The Washington Post this week reported that American troops returning from the battlefield are carrying monumental psychological and emotional wounds, but the systems in place to help soldiers heal aren’t working, and don’t seem to care that they’re failing veterans in need.
Added to that, news of a study from the current issue of the Journal of Epidemiology and Community Health has found that male veterans are twice as likely to commit suicide as their civilian counterparts, and that white veterans and those with 12-plus years or more of education are at an even greater risk for suicide.
Our troops are coming back from war with untreated wounds that are driving them past despair to self destruction, and we’re just not noticing. The health systems put into place to deal effectively with veterans’ health and well being issues are not functioning, and most of the rest of us are either unaware of or indifferent to their suffering.
This generation of soldiers has survived abortion, triumphed over family and peer pressure to avoid military service at all costs, volunteered to step into the gap to protect this country against its enemies, and after serving in conditions that left indelible wounds on their minds and hearts, they come back to us, in critical need of healing and restoration, and what do we do? We give them fireworks and a 4th of July parade, a few hearty handshakes, and then walk away…smug and self satisfied that we’re good Americans.
Our churches will have fine 4th of July celebrations this year. They’ll preach on freedom, victory over darkness, American superiority, and ultimate freedom in the Lord. Then we’ll all go outside, march a few flag-carrying veterans around in a parade, wave our flags, set off our fireworks, eat more than we need, maybe even drink more than we should, and talk about how much we love this country. Nice going America…
Where are the healing services, the restoration and counseling sessions, the 24/7 community support for reintegration, the prayer support, the childcare and job placement and training, and the hands-on healing involvement of communities of faith, now that we’ve seen the need and been called to step into this gap?
Church, what are *you* doing besides fireworks, nice music, parades, and picnics about these crises? As a first step, have you decided to tone down all the back-slapping, flag-waving political rhetoric–to be sensitive to the pain that your vets carry, but don’t feel safe talking about yet ?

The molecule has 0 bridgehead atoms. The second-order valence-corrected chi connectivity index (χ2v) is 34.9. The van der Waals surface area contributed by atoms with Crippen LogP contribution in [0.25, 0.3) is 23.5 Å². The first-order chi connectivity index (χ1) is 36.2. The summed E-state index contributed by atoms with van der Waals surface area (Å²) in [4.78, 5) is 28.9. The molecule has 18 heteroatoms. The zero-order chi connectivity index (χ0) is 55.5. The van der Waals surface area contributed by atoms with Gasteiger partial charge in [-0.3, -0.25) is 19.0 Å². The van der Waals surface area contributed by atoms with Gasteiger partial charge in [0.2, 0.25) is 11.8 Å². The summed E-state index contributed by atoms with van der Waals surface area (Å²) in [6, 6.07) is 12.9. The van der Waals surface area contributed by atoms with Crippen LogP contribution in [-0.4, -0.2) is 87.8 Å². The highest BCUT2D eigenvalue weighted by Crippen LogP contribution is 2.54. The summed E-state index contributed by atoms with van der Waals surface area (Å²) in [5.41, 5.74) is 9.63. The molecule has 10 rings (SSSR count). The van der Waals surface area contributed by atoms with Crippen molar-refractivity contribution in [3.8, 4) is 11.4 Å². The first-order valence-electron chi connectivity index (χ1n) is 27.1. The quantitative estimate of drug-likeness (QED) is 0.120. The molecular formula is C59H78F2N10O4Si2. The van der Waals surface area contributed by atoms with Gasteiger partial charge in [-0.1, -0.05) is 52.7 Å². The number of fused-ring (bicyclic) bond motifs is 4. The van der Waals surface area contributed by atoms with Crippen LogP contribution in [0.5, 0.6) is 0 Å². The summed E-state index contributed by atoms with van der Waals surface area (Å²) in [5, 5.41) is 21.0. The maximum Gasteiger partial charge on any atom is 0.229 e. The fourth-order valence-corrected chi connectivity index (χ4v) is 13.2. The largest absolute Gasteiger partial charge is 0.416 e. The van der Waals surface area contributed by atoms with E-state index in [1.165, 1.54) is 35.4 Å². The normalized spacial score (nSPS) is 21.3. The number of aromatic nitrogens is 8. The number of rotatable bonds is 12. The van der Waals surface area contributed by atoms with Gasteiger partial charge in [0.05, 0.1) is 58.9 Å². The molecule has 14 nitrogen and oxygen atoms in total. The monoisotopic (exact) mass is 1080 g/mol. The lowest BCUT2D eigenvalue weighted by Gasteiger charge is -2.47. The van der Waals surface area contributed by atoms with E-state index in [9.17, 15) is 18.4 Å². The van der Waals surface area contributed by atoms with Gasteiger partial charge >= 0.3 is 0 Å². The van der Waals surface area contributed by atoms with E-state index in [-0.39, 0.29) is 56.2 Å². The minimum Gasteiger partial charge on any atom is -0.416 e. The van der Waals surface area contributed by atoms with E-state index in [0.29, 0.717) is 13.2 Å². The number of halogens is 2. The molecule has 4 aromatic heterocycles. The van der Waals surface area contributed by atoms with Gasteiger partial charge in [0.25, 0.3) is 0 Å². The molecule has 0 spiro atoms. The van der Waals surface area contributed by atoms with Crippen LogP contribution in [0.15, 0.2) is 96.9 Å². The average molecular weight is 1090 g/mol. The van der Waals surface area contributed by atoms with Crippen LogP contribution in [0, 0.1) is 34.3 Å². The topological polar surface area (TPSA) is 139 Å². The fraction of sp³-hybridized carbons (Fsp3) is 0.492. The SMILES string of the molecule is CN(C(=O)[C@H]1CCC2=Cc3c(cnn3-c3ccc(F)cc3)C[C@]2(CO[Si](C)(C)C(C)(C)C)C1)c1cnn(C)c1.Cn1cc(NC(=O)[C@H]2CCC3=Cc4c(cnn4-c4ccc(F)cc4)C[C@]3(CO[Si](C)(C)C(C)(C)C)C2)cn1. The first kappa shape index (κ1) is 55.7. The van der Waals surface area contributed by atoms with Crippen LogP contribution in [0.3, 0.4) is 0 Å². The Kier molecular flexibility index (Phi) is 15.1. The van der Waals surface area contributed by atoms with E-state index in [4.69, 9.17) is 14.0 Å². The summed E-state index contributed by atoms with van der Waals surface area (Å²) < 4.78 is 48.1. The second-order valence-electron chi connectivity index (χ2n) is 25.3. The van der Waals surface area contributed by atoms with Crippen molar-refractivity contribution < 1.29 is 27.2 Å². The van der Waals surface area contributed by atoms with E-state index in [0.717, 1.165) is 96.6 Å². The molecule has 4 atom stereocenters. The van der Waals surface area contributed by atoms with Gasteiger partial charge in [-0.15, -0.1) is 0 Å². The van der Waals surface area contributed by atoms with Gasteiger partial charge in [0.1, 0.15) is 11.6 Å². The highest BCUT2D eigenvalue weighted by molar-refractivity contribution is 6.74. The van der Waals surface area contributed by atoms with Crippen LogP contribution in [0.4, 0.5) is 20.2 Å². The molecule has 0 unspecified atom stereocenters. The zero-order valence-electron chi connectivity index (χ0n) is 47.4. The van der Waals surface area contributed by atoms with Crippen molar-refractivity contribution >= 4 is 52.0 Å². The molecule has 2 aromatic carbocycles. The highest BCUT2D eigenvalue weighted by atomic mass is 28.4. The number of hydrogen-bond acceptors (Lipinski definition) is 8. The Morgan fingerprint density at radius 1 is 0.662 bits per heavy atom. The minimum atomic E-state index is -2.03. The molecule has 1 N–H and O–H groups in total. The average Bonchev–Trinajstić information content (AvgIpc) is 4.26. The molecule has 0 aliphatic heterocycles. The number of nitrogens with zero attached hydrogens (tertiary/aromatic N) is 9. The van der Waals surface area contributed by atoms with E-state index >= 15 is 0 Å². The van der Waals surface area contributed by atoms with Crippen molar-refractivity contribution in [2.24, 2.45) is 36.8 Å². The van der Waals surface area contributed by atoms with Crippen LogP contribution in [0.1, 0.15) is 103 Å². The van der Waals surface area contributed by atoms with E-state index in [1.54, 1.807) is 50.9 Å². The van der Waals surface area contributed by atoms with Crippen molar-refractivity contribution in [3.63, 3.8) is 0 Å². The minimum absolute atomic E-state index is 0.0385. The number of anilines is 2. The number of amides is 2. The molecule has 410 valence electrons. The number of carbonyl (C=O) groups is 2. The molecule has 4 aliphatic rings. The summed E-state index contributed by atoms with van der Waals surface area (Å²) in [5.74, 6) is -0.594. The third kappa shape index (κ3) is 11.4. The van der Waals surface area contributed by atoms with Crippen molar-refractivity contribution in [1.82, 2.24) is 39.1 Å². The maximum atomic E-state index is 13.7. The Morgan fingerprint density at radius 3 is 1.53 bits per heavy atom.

Here’s how Jesus handled the situations he encountered
Jesus graciously welcomed them and talked to them about the kingdom of God. Those who needed healing, he healed. (Luk 9:11)
And here’s what He has to say about what we should be doing:
“Then the King will say to those on his right, ‘Enter, you who are blessed by my Father! Take what’s coming to you in this kingdom. It’s been ready for you since the world’s foundation.
And here’s why: I was hungry and you fed me, I was thirsty and you gave me a drink, I was homeless and you gave me a room, I was shivering and you gave me clothes, I was sick and you stopped to visit, I was in prison and you came to me.’
Then those are going to say, ‘Master, what are you talking about? When did we ever see you hungry and feed you, thirsty and give you a drink? And when did we ever see you sick or in prison and come to you?’ Then the King will say, ‘I’m telling the solemn truth: Whenever you did one of these things to someone overlooked or ignored, that was me–you did it to me.’
Then he will turn to the ones on his left, and say, ‘Get out…You’re good for nothing but the fires of hell. And why? Because–I was hungry and you gave me no meal, I was thirsty and you gave me no drink, I was homeless and you gave me no bed, I was shivering and you gave me no clothes, Sick and in prison, and you never visited.’
Then those are going to say, ‘Master, what are you talking about? When did we ever see you hungry or thirsty or homeless or shivering or sick or in prison and didn’t help?’ “He will answer them, ‘I’m telling the solemn truth: Whenever you failed to do one of these things to someone who was being overlooked or ignored, that was me–you failed to do it to me.’ (Matthew 25:34-46)
If the measure of our discipleship is how well we minister to human need, then human need must be the disciples’ first priority. Fireworks, picnics, and parades are good diversions and fun. But in the middle of this immediate, urgent human crisis, we’re called to something higher than fireworks, picnics, and parades, right? Church, are we up to it?